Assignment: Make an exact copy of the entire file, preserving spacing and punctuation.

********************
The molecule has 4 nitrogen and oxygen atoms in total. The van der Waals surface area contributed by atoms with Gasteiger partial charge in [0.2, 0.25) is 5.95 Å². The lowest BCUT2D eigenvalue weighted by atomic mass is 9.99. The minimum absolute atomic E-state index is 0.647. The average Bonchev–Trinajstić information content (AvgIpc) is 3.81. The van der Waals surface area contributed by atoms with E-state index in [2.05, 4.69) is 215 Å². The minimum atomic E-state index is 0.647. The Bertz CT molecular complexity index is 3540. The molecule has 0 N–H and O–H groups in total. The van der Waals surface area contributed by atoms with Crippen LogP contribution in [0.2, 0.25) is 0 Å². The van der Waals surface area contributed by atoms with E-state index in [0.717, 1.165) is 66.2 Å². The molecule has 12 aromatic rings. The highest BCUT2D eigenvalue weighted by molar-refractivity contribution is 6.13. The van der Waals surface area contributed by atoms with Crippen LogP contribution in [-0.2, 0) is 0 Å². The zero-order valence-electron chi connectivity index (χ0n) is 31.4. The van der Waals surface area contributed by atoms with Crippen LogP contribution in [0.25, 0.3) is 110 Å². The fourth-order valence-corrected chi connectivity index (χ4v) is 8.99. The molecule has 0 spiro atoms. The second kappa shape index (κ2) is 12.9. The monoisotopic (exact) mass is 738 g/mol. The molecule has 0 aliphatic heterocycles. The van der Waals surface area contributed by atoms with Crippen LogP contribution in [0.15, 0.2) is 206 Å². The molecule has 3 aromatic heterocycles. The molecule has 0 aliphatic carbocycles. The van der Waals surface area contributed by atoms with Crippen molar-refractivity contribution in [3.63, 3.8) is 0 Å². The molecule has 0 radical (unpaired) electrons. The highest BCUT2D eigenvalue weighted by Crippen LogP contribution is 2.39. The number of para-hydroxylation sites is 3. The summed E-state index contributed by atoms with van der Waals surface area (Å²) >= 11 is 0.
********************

The molecule has 4 nitrogen and oxygen atoms in total. The van der Waals surface area contributed by atoms with Gasteiger partial charge in [0.2, 0.25) is 5.95 Å². The lowest BCUT2D eigenvalue weighted by atomic mass is 9.99. The minimum absolute atomic E-state index is 0.647. The average Bonchev–Trinajstić information content (AvgIpc) is 3.81. The van der Waals surface area contributed by atoms with E-state index in [2.05, 4.69) is 215 Å². The minimum atomic E-state index is 0.647. The Bertz CT molecular complexity index is 3540. The molecule has 0 N–H and O–H groups in total. The van der Waals surface area contributed by atoms with Crippen LogP contribution in [0.2, 0.25) is 0 Å². The van der Waals surface area contributed by atoms with E-state index in [0.717, 1.165) is 66.2 Å². The molecule has 12 aromatic rings. The highest BCUT2D eigenvalue weighted by molar-refractivity contribution is 6.13. The van der Waals surface area contributed by atoms with Crippen LogP contribution in [-0.2, 0) is 0 Å². The zero-order valence-electron chi connectivity index (χ0n) is 31.4. The van der Waals surface area contributed by atoms with Crippen LogP contribution in [0.25, 0.3) is 110 Å². The fourth-order valence-corrected chi connectivity index (χ4v) is 8.99. The molecule has 0 spiro atoms. The second kappa shape index (κ2) is 12.9. The monoisotopic (exact) mass is 738 g/mol. The molecule has 0 aliphatic heterocycles. The van der Waals surface area contributed by atoms with Crippen LogP contribution in [0.15, 0.2) is 206 Å². The molecule has 3 aromatic heterocycles. The molecule has 0 aliphatic carbocycles. The van der Waals surface area contributed by atoms with Crippen molar-refractivity contribution in [3.63, 3.8) is 0 Å². The molecule has 0 radical (unpaired) electrons. The highest BCUT2D eigenvalue weighted by Crippen LogP contribution is 2.39. The number of para-hydroxylation sites is 3. The summed E-state index contributed by atoms with van der Waals surface area (Å²) >= 11 is 0.